We focused on this maladaptive cortical reorganization initiated by SSHL and assumed that the prevention of plastic changes associated with SSHL is beneficial for hearing recovery [16, 17]. In an animal study [78], after loud noise exposure, cats housed in an enriched acoustic environment showed better-preserved tonotopic maps in the primary auditory cortex than those housed in a quiet environment. We applied this enriched acoustic environment together with the concept of “constraint-induced movement therapy” [7981] to treat SSHL by preventing maladaptive reorganization in the human auditory cortex (constraint-induced sound therapy (CIST)). Constraint-induced movement therapy urges hemiparesis patients to use their affected limbs by prohibiting the usage of the healthy limbs with physical constraints, leading to the facilitation of neural recovery corresponding to the affected limbs. In our SSHL study, we plugged the outer ear canal of the healthy ear of SSHL patients (“constraint”) and forced them to use the hearing loss ear (Figure 5). Moreover, we asked them to listen to music (“enriched acoustic environment”) via their hearing loss ear for 6 hours per day during their hospitalization.

Treatment outcomes were evaluated by comparing the hearing threshold levels of the two SSHL groups. One group was the “control” group that received SCT, while the other group was the “target” group that received CIST in combination with SCT. The mean threshold differences between the hearing loss and healthy ears were not significantly different between groups before starting the treatments (Figure 6 left: the 1st audiometric examination; ). However, they differed in the 2nd (Figure 6 center: leaving hospital; ) and 3rd (Figure 6 right: after discharge; ) examinations. Participants in the “target” group recovered significantly better than those in the “placebo” group.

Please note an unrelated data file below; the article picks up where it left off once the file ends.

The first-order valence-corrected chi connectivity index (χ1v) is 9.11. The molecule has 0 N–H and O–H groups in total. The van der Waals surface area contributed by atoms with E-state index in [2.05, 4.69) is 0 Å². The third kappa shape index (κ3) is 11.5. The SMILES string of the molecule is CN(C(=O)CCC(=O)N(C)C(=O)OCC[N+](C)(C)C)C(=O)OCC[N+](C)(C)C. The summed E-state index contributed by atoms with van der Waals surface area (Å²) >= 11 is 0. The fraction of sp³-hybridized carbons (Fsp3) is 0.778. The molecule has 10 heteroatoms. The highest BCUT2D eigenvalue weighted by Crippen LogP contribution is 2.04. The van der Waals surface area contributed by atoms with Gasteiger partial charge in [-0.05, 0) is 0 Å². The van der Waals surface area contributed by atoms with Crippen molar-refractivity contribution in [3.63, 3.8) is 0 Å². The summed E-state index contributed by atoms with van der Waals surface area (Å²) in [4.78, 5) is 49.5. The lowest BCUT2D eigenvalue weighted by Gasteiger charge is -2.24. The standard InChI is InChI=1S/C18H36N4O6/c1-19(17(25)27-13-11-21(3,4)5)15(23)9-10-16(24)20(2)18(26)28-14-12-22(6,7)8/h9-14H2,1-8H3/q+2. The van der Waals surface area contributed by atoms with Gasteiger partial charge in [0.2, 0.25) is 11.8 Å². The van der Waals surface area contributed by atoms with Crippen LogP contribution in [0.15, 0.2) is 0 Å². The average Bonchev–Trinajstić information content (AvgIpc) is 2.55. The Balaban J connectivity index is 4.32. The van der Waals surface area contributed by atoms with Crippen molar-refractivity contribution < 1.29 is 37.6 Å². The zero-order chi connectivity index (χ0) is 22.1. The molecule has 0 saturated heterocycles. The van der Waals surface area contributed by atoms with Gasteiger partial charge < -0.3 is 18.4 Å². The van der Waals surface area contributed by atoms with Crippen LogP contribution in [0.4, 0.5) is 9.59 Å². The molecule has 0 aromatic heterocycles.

Moreover, we measured the neural responses elicited by a monaural sound stimulation in SSHL patients in the “target” group. In order to assess the degree of plastic changes in hemispheric asymmetry [7477], we calculated the laterality indices (LIs) of neural activities in the ipsilateral and contralateral hemispheres. LI was calculated as follows: , A = source strength elicited in the contralateral hemisphere, B = source strength elicited in the ipsilateral hemisphere. Figure 7 shows the LIs of ASSR and N1m responses in the “target” group. In the 1st MEG recording (before the treatment), the LIs of ASSR and N1m were not significantly different from 0 (ASSR: ; N1m: ). This finding indicated that cortical plastic changes occurred in the auditory cortex of SSHL patients, as reported previously [7477]. However, after CIST, the LIs of ASSR and N1m became more positive in the 2nd (ASSR: ; N1m: ) and 3rd examinations (ASSR: ; N1m: ), similar to normal-hearing individuals. CIST extensively activated auditory neurons corresponding to the affected ear, while neural activity corresponding to the intact ear was reduced due to the ear plug. CIST appeared to promote the recovery of neural activity related to the hearing loss ear and disturb the progression of maladaptive cortical reorganization. Therefore, the addition of safe and cost-effective CIST to routine corticosteroid treatments appears to be beneficial for SSHL patients.

5. Conclusion

Previous neurophysiological studies revealed that the auditory cortex may be reorganized based on auditory inputs, even in the adult brain. The utilization of previous findings on cortical plasticity induced by the manipulation of sensory inputs for the development of neurorehabilitation approaches appears to be effective for reducing or preventing maladaptive cortical plasticity and improving the quality of life of individuals with tinnitus [13, 14] and SSHL [16, 17]. Individual brain activity recorded by neuroimaging techniques may provide a key to optimizing the effectiveness of rehabilitation therapy for each patient. The combination of the noninvasive visualization of individual neural activity and a tailor-made neurorehabilitation approach adopting the manipulation of sensory inputs may rapidly increase in importance in the near future.

Conflicts of Interest

The author declares that he has no conflicts of interest.


This work was supported by JSPS KAKENHI Grant no. 18K09327.